In Old English texts the term "wyrd" is, despite its other connotations, frequently used to denote death rather than a structured and unfolding future that is suggested by the functions of the Nornir and their Greek and Roman counterparts. There is of course an intimate relationship between the two concepts and death is after all the fate of every being. Scandinavian myth makes it clear that there are only two things which the gods cannot avert; fate and death. In Norse myth the name of the senior Norn is Urdr, a word in Old Icelandic that can also denote a burial mound or cairn. "Beowulf" and other texts characterize wyrd as a weaving of webs but the word usually means nothing less than the moment of death, or at least the events leading up to death.
The "Beowulf" motif is revealing, however; it has already been noted that the fates tend to be spinners or weavers and in this instance there is also the idea of a snare, which can refer back to the Indo-European goddess of death as described by Lincoln. Like Hel, the Nornir reside in the far north, at or near the celestial axis and like her they reside "below ground", where the World Tree has its roots. The Nornir determine life, span and the time of death, while Hel takes the dead to her cold bosom. All these characteristics are shared to some extent with Odin, as is their femininity, apparently adopted by Odin in order to engage in seidr - the natural magic of womankind.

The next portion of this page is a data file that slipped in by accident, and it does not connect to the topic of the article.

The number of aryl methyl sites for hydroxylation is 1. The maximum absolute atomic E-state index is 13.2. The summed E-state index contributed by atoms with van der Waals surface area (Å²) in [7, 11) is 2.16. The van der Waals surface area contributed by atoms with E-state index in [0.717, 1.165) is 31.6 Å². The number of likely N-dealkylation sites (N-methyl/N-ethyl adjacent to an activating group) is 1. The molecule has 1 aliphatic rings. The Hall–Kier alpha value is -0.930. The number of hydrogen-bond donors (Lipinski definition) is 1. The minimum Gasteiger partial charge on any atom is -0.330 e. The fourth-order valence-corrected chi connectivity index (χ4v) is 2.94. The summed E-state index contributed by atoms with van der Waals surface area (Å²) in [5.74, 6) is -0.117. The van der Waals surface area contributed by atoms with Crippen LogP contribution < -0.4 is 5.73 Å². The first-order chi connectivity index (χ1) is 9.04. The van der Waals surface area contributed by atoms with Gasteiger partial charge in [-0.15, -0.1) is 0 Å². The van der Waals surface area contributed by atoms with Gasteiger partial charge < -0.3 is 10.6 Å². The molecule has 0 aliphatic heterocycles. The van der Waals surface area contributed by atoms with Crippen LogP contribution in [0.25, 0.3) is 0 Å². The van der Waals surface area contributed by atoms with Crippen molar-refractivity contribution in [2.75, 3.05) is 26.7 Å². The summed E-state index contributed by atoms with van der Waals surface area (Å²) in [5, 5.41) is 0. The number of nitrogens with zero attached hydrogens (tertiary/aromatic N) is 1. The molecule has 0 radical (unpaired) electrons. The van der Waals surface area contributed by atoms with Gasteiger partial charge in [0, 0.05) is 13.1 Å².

At the very least, Hel and the Nornir are closely related, perhaps even deriving from the same proto Indo-European goddess, and Odin has acquired some of their characteristics by virtue of his association with the cosmic center, the structure of which reflects their own nature. If the valknut symbolizes anything then, it is probably either wyrd, death, or perhaps even the Nornir themselves, who are more or less the same as wyrd anyway. Exactly when the valknut would have come to represent these is difficult to estimate. Certainly the examples here all date from the Viking Age and appear to range in time from about the 7th to the 10th centuries CE. I am not aware of any valknuts of a significantly earlier date. It is interesting that in England the use of the valknut seems to have died out with the establishment of Christianity and the consequent decline of heathenism. The Nornir are not represented pictorially anywhere in the Germanic world, which is rather surprising. A panel of the Franks Casket shows three hooded figures who might be intended as a likeness of that fateful trinity, but it is by no means certain. Until any conclusive artifacts come to light the truth of the matter must remain as uncertain as the workings of the Fates themselves.